David Robertson has emerged as both the Yankees’ top setup man and one of the best non-closing relievers in baseball these last three years, and 12 months from now he will become a free agent. That non-closing part figures to change in 2013 with Mariano Rivera headed off to retirement. With the obvious caveat that New York could go off and sign an established closer, Robertson is the obvious candidate to take over the ninth inning.
Matt Swartz’s model projects Robertson to earn a healthy $5.5M next season, which is pretty close to top of the market dollars for a setup reliever. The pay scale for closers is considerably different though. Saves pay a ton even though they’re far from the best way to evaluate performance. Even through free agency, guys with lots of saves tend to get more than a comparable reliever who never held a ninth inning job. It’s not exactly fair or wise, but that’s the reality of baseball’s salary structure.
Despite payroll being slashed in the name of not paying the luxury tax, the Yankees still employ their silly and outdated “no extensions” policy. Even if payroll wasn’t coming down, it’s still a bad idea to have this umbrella policy that prevents the team from signing players at below-market rates early in their career. To their credit, the Yankees broke their policy to sign Robinson Cano way back when and they were willing to do the same to re-sign Russell Martin two years ago, but those are the only exceptions to date. Robertson should be the third.
The idea is simple: sign Robertson to a setup man contract now before he racks up a bunch of saves next summer and earns a closer contract next winter. We’re not talking about saving a little bit of cash here. The difference between a great free agent setup man and even a slightly above-average free agent closer is still a couple million bucks in average annual value. The Yankees want to keep payroll under the luxury tax threshold and signing Robertson now would help accomplish that while keeping an elite arm in the bullpen.
Believe it or not, a decent amount of setup relievers have signed contract extensions one year prior to free agency in recent years. Some pretty great ones as well. Teams are locking their best young players up to multi-year contracts more than ever before and that includes relievers, the most volatile position in the game. With an assist from MLBTR’s Extension Tracker, here are three setup relievers who signed long-term extensions one season prior to free agency in recent years:
|Robertson||Ryan Madson||Sean Marshall||Santiago Casilla|
|Platform Year fWAR||1.6||1.1||2.6||-0.4|
|Previous 3 Years fWAR||5.9||2.1||5.0||0.6|
|Platform Year bWAR||2.4||1.1||1.6||0.5|
|Previous 3 Years bWAR||8.1||2.2||5.8||3.6|
WAR is certainly not the best way to evaluate past performance — or project future performance, for that matter — especially when it comes to short relievers. The leverage component still needs work. WAR works just fine for this exercise though because we’re only trying to get in the contract ballpark, not pin down exact numbers. We just want to be close.
Madson’s contract is not a great comparable because he signed it prior to the 2009 season. It’s a bit outdated. The Marshall and Casilla contracts are a bit more relevant since they were signed prior to 2012 and 2013, respectively. Casilla is a good example of the earning power of saves — he’s been rather average overall but had piled up some saves before signing his contract, including spending a half-season as closer for the Giants immediately prior to signing his extension. Saves pay, man, and that’s what the Yankees should be trying to avoid with Robertson.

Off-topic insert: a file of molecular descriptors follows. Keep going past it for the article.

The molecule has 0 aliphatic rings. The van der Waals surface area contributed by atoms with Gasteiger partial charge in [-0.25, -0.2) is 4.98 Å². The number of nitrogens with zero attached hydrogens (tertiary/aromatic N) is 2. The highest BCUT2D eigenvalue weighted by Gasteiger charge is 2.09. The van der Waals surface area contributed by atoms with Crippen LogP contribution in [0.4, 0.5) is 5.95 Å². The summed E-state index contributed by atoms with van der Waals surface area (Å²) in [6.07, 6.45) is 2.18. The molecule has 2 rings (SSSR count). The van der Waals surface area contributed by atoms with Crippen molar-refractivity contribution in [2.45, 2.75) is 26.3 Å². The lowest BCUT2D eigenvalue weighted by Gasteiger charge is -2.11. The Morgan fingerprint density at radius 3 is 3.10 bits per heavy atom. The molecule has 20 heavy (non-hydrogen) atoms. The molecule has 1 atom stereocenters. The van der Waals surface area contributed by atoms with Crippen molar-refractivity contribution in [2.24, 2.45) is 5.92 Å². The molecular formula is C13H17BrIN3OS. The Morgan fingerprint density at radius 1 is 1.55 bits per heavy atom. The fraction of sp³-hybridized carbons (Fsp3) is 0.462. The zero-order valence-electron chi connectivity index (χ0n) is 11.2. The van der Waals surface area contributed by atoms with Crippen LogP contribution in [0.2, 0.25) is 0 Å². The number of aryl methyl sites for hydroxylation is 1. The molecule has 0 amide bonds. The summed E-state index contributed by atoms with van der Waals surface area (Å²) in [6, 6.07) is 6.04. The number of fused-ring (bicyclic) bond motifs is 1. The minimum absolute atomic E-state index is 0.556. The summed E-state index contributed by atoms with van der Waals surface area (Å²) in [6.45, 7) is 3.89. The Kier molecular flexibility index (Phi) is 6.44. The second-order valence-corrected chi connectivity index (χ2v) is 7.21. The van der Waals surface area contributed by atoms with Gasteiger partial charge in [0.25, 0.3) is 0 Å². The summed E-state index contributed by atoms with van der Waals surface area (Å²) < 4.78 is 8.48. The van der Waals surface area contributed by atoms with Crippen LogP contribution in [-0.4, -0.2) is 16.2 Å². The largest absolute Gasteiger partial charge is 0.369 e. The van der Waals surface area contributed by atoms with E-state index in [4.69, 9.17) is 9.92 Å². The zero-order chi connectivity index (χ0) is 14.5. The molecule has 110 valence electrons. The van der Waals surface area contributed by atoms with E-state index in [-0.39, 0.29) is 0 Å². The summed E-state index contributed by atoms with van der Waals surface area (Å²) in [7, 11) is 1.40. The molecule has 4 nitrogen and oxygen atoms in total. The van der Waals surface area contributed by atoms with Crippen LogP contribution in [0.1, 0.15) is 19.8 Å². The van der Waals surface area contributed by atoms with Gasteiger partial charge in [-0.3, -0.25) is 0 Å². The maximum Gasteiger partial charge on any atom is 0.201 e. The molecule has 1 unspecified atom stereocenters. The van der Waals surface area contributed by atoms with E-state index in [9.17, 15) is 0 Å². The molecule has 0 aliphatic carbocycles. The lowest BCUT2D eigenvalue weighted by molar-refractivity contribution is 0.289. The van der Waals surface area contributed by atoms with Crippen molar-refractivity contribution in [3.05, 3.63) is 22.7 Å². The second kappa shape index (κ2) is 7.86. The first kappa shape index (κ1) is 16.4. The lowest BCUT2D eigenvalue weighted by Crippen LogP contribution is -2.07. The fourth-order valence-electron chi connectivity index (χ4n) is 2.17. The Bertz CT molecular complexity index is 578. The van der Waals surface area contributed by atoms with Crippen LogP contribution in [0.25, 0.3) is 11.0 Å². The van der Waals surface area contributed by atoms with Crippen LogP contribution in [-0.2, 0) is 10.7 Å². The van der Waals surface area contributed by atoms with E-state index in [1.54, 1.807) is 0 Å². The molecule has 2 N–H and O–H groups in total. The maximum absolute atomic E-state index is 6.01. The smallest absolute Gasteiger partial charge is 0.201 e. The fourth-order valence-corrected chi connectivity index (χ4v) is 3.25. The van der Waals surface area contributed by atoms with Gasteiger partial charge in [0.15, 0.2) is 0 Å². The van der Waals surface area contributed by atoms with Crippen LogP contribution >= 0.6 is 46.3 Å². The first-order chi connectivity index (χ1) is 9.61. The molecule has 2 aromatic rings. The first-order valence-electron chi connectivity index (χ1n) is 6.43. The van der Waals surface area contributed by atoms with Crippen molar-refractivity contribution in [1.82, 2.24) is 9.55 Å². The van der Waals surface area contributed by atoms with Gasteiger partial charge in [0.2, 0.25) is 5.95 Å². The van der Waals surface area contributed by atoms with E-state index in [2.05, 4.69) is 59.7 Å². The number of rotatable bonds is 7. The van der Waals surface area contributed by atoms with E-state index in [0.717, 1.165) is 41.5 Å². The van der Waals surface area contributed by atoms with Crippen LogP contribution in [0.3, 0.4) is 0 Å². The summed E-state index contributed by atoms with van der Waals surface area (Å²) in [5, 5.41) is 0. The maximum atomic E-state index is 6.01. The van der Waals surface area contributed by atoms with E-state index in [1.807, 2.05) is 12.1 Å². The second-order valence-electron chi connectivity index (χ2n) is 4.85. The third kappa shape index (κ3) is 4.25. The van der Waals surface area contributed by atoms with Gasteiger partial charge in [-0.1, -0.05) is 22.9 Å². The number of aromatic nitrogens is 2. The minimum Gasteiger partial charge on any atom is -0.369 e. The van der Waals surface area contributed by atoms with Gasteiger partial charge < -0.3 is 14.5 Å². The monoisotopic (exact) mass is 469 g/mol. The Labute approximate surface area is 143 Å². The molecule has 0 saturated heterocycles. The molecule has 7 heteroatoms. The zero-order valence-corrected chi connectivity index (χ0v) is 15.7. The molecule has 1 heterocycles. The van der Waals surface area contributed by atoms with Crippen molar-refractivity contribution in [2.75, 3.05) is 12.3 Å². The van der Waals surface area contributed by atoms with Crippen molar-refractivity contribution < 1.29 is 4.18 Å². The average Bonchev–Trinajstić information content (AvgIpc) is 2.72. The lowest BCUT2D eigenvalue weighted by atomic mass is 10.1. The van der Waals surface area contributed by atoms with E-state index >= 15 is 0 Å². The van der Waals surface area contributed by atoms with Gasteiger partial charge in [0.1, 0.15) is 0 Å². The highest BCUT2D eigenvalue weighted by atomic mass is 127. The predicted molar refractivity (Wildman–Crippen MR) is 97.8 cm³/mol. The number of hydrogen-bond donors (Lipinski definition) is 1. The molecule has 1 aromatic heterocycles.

Robertson’s performance over the last three years is clearly a notch above the other guys, but his platform year performance (the year immediately prior to signing a multi-year contract) is in line with Madson’s and especially Marshall’s. Three years sure looks like the standard length here, meaning the Yankees would be buying out Robertson’s final year of arbitration-eligibility as well as two years of free agency. Since he’s projected to earn $5.5M in 2014 — a higher average annual value than Madson and Casilla and equal to Marshall’s contract — the team will have to offer their setup man a little bit more. At the very least, Robertson’s agent should ask for a bit more.
Here’s the complicated part: Robertson and his agent aren’t stupid. They know his earning power will skyrocket in the next 12 months if he establishes himself as a legitimate closer, so why would they settle for setup man dollars right now? I suppose Robertson and his family could really value the financial security that comes with signing right now, but even then there would have to be some compromise. The Yankees are planning to move Robertson into a more prominent role and at this point of his career, he’s earned the right to be paid accordingly. If the team doesn’t feel that way, then they could wait and get involved in the bidding way next winter.
Based mostly on the recent contracts but also considering things like performance and inflation, my guesstimate is that three years and $21M might be amenable to both the team and Robertson. That’s an average of $7M annually — they could structure the salaries something like $5M in 2013, $7.5M in 2014, and $8.5M in 2015 — which would be the record for a non-lolownership Rafael Soriano setup man. It would also be mid-range closer dollars, on par with guys like Jonathan Broxton and (the good version of) Brian Fuentes. Robertson would surely get more on the open market with a strong closer season under his belt, but remember, he’d be trading maximum earning potential for security by signing an extension.
Relievers are the riskiest investments in baseball but teams still need them. Robertson is an upper-echelon reliever and the Yankees know pretty much everything there is to know about him. They know his work ethic, his mechanics, his stuff, his medical history, his family, the whole nine. All of that is important when deciding whether to commit to someone long-term. The Yankees might not like the idea of signing Robertson for multiple years, it’s possible they think he’s an injury risk or whatever, but if they do want to keep him around well into the future, then they should look into signing him this winter before he racks up a ton of saves and the price tag goes way up.